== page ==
Publicity Campaign Seeks to Identify Uninsured Students
Thursday, October 4, 2007
Howard County officials are turning to the school system to help identify children who might qualify for health care they don't currently receive.
During the next couple of weeks, public school children will bring home notices, and messages will be included in online school newsletters inviting families to contact the health department about available children's health care.
"We bring people into the fold of insurance, and we immediately reduce the number of uninsured," said county Health Officer Peter Beilenson.
He cited federal statistics indicating that two-thirds of 3,250 to 5,500 children 18 and younger in Howard may be eligible for federal or state-subsidized health care but are not enrolled.
According to Beilenson, many adults who can't obtain health insurance stop their search, not realizing their children might qualify. Under the Maryland Children's Health Insurance Program, for example, a family of four with an income of $61,950 or less might qualify for children's health care. The children's insurance program sets eligibility at 300 percent of federal poverty level guidelines.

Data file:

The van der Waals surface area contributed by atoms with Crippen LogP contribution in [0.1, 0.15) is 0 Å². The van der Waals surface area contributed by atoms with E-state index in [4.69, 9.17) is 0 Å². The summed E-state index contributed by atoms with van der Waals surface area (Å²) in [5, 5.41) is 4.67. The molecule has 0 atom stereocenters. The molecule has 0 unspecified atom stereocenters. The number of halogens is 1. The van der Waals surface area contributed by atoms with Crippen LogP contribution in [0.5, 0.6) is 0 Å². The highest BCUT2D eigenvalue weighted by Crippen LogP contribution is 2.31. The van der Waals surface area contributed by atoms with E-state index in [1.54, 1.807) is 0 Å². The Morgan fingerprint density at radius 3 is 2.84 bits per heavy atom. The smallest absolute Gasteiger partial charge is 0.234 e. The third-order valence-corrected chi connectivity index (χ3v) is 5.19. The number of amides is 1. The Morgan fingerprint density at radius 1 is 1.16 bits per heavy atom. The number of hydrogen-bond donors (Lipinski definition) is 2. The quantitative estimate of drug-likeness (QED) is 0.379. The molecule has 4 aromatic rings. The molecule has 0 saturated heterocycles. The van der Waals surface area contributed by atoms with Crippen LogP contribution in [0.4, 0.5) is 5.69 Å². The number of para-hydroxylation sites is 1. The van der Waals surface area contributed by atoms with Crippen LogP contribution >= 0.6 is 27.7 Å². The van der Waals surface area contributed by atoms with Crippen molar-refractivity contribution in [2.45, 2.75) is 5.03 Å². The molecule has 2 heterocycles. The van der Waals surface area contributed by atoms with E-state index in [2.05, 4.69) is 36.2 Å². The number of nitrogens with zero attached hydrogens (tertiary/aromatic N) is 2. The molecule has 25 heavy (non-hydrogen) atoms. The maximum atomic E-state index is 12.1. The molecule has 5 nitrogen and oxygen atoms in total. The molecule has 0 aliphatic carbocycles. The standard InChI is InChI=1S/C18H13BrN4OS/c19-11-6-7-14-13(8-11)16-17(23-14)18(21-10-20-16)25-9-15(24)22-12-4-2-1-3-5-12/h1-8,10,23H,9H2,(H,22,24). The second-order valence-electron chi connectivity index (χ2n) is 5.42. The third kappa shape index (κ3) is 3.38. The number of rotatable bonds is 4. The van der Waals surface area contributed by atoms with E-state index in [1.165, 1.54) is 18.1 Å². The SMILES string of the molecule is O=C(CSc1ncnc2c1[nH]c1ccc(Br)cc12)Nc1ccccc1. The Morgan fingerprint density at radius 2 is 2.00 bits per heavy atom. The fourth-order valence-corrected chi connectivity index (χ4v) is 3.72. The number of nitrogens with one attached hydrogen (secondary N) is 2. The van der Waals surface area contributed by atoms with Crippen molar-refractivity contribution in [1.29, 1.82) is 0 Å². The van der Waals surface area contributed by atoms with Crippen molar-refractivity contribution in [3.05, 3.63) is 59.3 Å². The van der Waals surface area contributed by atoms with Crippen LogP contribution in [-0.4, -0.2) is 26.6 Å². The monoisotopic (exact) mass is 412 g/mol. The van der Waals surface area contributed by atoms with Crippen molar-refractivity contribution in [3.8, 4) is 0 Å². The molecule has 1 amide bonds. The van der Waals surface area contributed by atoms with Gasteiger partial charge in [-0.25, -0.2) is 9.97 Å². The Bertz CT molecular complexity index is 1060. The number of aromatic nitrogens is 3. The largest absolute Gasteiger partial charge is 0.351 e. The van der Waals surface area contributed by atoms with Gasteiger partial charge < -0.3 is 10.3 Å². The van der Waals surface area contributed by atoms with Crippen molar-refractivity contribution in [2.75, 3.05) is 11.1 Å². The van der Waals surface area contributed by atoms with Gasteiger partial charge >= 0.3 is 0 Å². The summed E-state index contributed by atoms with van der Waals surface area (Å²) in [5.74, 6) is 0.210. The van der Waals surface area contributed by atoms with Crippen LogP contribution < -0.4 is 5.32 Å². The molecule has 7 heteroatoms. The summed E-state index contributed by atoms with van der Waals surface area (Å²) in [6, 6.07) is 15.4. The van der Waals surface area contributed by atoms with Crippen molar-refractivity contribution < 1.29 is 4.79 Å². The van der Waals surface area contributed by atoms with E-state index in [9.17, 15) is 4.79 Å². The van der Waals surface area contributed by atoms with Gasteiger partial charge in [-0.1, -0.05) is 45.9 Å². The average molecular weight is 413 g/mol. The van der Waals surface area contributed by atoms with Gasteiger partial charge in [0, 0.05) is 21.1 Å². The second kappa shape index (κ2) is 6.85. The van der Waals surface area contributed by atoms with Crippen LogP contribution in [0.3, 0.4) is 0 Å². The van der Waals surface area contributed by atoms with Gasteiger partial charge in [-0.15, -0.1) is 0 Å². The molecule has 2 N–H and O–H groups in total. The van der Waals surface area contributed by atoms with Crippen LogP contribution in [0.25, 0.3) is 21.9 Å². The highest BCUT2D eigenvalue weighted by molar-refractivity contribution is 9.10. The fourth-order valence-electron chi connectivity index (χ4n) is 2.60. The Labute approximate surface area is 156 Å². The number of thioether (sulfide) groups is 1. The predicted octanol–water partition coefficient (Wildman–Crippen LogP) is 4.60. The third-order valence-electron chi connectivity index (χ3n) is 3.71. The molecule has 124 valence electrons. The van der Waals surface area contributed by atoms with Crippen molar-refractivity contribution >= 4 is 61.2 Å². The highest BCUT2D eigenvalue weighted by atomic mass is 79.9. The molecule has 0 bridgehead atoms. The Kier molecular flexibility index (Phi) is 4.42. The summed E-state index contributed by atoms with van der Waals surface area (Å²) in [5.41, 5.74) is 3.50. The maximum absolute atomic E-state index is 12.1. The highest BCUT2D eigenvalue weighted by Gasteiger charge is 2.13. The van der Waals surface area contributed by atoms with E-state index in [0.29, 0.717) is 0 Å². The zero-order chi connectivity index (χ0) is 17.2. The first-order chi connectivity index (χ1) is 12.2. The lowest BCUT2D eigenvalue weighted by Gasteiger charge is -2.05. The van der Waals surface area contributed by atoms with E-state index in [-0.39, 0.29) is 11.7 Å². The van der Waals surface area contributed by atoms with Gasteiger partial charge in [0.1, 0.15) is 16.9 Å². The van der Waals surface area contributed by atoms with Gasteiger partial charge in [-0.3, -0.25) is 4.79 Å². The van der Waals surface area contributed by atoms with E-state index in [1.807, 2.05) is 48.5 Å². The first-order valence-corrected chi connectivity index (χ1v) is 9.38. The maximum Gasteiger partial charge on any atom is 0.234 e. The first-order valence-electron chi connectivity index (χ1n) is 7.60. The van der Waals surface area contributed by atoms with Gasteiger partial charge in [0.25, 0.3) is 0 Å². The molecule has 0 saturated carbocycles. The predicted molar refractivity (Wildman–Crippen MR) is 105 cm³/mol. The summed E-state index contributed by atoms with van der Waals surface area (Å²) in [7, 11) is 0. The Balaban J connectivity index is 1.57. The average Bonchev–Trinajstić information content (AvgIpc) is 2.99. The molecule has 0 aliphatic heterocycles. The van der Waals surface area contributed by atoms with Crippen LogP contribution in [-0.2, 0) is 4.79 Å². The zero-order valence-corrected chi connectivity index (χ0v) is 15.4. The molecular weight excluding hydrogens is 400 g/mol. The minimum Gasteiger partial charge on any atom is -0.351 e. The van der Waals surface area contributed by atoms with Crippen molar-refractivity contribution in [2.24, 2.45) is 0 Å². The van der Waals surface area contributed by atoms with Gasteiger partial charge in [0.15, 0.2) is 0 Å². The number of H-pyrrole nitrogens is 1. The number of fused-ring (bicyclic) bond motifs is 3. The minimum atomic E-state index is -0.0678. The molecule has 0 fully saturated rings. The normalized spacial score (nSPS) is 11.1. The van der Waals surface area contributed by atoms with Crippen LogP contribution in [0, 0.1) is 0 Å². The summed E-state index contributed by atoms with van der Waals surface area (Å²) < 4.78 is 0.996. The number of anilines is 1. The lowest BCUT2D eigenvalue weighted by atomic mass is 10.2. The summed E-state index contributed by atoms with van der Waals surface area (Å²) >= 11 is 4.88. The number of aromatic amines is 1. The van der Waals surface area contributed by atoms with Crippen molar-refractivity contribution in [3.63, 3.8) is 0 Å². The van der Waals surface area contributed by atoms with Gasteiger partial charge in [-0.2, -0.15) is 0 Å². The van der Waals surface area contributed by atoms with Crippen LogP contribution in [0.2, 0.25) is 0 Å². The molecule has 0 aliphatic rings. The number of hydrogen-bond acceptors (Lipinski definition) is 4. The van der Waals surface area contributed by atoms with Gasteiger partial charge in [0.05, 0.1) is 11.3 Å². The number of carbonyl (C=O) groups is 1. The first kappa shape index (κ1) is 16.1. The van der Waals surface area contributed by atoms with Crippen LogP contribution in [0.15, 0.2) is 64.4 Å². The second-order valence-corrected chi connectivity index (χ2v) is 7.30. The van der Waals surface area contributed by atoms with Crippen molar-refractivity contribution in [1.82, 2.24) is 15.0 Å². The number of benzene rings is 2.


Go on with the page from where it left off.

Beilenson said the health bureaucracy presents an "immensely complicated system" for would-be enrollees. "There's a lack of information, and people don't have time," said Beilenson, who became acquainted with the issue of affordable health care as founder of MCHIP.
Howard officials are coordinating with the school system as part of their goal to create a system that extends affordable care to 18,000 to 24,000 residents without health insurance. County officials say they will unveil in mid-October details of a plan that will provide comprehensive coverage without significant new funding from county government.
In the meantime, they're announcing several smaller steps, including a lottery that will enable 175 residents to obtain health insurance at reduced rates from Kaiser Permanente, a nonprofit health organization.
Because of privacy laws, school officials will not give the health department access to student records, said Superintendent Sydney L. Cousin. But the school system will help promote the health department's message to families of the system's more than 48,000 students.
"It is relatively easy, but it is critical to success," Cousin said.
County Executive Ken Ulman (D) said partnering with the school system was essential to creating a county health network.
"Part of our challenge is to identify the [uninsured] population," he said. "The more information we can get, the better we can address it."